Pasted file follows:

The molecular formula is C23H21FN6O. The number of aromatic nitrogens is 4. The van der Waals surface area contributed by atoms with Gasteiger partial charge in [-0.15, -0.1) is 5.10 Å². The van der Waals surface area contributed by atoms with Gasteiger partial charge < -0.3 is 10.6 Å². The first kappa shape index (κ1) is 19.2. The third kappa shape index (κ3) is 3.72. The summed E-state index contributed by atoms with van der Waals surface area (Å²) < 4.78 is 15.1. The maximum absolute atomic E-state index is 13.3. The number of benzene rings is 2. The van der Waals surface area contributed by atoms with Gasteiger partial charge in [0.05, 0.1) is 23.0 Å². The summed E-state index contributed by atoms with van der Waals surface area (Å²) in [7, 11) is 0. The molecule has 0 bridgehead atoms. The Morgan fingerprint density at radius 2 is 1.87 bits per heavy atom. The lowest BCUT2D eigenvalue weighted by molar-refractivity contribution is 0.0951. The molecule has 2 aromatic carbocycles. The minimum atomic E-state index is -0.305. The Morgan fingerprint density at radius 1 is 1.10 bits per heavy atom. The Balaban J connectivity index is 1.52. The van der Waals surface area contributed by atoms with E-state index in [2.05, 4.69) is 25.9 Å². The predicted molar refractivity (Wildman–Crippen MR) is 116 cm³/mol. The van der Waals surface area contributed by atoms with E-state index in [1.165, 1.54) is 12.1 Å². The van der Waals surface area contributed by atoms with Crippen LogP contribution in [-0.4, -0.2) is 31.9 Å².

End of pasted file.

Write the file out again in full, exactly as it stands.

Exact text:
The molecular formula is C23H21FN6O. The number of aromatic nitrogens is 4. The van der Waals surface area contributed by atoms with Gasteiger partial charge in [-0.15, -0.1) is 5.10 Å². The van der Waals surface area contributed by atoms with Gasteiger partial charge < -0.3 is 10.6 Å². The first kappa shape index (κ1) is 19.2. The third kappa shape index (κ3) is 3.72. The summed E-state index contributed by atoms with van der Waals surface area (Å²) < 4.78 is 15.1. The maximum absolute atomic E-state index is 13.3. The number of benzene rings is 2. The van der Waals surface area contributed by atoms with Gasteiger partial charge in [0.05, 0.1) is 23.0 Å². The summed E-state index contributed by atoms with van der Waals surface area (Å²) in [7, 11) is 0. The molecule has 0 bridgehead atoms. The Morgan fingerprint density at radius 2 is 1.87 bits per heavy atom. The lowest BCUT2D eigenvalue weighted by molar-refractivity contribution is 0.0951. The molecule has 2 aromatic carbocycles. The minimum atomic E-state index is -0.305. The Morgan fingerprint density at radius 1 is 1.10 bits per heavy atom. The Balaban J connectivity index is 1.52. The van der Waals surface area contributed by atoms with E-state index in [2.05, 4.69) is 25.9 Å². The predicted molar refractivity (Wildman–Crippen MR) is 116 cm³/mol. The van der Waals surface area contributed by atoms with E-state index in [1.165, 1.54) is 12.1 Å². The van der Waals surface area contributed by atoms with Crippen LogP contribution in [-0.4, -0.2) is 31.9 Å².